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Cent Afr J Med. 2000 Aug;46(8):208-13.

Quality of life evaluation in patients with HIV-I infection: the impact of traditional medicine in Zimbabwe.

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  • 1Department of Psyhiatry, Faulty of Medicine, University of Zimbabwe, P O Box A 178, Avondale, Harare, Zimbabwe.



To evaluate the impact of phytotherapy (traditional medicine) in persons with HIV infection and to assess the quality of life of those persons with respect to HIV disease progression, including sociodemographic characteristics.


A community based open label non-intervention and uncontrolled cohort study.


Blair Research Institute Clinic.


A total of 105 HIV infected persons at various stages of HIV infection. Seventy-nine percent were on phytotherapy (PT) and 21% on conventional medical care (CMC).


(a) Assessment of quality of life of HIV infected persons on phytotherapy using the WHOQol instrument, and (b) assessment of quality of life of those persons in relation to the HIV disease progression using CD4 cell counts and viral load as measure of disease progression.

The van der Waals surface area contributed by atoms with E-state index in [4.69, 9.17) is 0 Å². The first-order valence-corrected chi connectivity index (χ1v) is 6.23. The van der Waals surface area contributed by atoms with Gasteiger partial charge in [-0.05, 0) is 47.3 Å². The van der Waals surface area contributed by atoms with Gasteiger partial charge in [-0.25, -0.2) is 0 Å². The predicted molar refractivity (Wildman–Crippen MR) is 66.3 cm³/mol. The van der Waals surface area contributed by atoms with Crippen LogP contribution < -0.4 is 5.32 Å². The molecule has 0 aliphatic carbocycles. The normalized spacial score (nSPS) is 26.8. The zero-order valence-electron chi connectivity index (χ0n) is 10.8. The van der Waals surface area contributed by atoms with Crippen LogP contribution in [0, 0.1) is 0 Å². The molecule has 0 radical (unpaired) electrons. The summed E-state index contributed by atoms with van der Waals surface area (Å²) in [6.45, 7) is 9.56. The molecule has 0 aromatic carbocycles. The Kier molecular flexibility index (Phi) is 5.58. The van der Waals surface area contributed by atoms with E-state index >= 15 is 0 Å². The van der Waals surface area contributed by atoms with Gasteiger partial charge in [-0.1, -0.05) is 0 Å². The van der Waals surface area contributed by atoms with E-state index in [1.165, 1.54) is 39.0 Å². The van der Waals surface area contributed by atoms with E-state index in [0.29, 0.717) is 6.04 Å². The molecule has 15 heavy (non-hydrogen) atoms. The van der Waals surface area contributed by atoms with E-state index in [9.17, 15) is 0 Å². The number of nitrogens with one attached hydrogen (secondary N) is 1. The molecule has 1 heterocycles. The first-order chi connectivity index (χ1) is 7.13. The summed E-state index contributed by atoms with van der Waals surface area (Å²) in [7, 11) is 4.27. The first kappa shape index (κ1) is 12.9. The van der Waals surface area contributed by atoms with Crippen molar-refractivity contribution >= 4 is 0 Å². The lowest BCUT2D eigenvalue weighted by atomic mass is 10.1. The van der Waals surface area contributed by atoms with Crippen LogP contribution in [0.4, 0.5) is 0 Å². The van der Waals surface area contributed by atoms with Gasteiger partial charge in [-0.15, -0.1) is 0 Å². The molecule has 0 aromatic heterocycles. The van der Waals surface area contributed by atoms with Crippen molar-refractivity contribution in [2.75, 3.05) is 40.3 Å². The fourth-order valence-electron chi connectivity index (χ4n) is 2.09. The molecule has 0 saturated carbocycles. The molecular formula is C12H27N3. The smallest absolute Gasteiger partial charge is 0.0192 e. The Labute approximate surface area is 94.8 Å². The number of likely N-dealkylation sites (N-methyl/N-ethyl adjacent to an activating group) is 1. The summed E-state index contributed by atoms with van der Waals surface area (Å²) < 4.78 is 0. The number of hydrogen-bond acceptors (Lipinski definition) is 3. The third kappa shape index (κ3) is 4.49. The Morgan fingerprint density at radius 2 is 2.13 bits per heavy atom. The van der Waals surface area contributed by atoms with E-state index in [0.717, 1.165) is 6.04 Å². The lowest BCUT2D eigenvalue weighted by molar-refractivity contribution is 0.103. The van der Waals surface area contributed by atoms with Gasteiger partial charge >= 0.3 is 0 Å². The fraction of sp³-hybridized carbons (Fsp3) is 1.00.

We interviewed 105 patients with various stages of HIV-I infection in a community based cohort study from June 1996 to May 1998, in Harare. The 96 (91.4%) asymptomatic and six (8.6%) symptomatic patients underwent regular physical examinations and had blood drawn for laboratory tests at the baseline afterwards at three month intervals over a period of two years.


The mean (s.d.) age was 34.9 (7.3) years; 64.4% were women and 60.3% were married. In multi variate analyses, age was significantly correlated with the level of independence domains (p = 0.032), whereas, gender was significantly correlated with social relationships' domains (p = 0.034). The type of treatment received was significantly correlated with spiritual domains (p = 0.045). Proportions of scores on five domains measuring different aspects of quality of life for patients on phytotherapy were much lower than those on conventional therapy (p < 0.0001, for all variables).


Our data support the role of phytotherapy in improving the quality of life of HIV-I infected patients, yet its pharmacological basis is unknown. The WHOQol instrument is a good measure of quality of life for patients with HIV infection.

[PubMed - indexed for MEDLINE]
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